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Part high-octane suspense, part dire warning, The Eagle and the Viper from Spur Award-winning novelist Loren D. Estleman reveals an alternative history of how close our world came—at the dawn of a promising new century—to total war.
It’s a time of improvised explosive devices, terrorist training camps, international assassins, and war on civilians. It’s Christmas Eve, 1800.
This much is history: On Christmas Eve, 1800, an “infernal machine” exploded in one of the busiest streets in Paris, France, destroying buildings and killing innocent civilians. It wasn’t the first attempt on the life of Napoleon Bonaparte, First Consul of the newly minted Republic of France.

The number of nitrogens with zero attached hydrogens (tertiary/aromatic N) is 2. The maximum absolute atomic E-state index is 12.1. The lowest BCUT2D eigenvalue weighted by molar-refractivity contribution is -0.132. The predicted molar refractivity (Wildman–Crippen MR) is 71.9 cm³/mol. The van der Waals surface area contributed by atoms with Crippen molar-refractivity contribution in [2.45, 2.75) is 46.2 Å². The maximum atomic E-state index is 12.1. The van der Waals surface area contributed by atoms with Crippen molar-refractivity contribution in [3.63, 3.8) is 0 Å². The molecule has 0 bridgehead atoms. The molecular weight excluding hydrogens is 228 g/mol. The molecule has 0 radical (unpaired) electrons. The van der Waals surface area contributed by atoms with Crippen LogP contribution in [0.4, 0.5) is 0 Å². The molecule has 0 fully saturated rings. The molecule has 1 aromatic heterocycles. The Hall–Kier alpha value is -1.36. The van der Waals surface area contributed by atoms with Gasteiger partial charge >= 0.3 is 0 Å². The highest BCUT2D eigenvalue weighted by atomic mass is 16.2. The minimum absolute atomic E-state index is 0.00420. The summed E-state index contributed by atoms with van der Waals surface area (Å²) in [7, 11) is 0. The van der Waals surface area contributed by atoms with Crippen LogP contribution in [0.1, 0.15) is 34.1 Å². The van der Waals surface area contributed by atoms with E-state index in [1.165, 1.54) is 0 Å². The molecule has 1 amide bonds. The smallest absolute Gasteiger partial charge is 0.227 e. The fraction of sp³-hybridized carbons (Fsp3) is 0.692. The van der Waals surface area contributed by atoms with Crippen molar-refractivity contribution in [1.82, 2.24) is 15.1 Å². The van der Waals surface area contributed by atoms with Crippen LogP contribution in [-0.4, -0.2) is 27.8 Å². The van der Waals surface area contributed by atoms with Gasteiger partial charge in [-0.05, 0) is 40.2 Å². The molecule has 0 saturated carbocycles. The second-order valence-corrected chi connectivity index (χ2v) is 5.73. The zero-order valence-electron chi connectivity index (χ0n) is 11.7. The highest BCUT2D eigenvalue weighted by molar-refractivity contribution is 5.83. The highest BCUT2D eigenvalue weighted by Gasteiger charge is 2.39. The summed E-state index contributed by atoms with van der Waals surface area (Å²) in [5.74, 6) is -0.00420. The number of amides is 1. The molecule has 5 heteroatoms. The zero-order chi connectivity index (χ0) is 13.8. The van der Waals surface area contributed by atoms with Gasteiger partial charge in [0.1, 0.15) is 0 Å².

This much is exclusive to our story: Upon the failure of the Christmas Eve plot, the conspiracy takes a new and more diabolical turn.
Posterity knows what became of Napoleon: He led France into a series of military adventures that ended in his defeat, followed by decades of peace. But this future hung on a precarious thread. One man can make history; another can change it.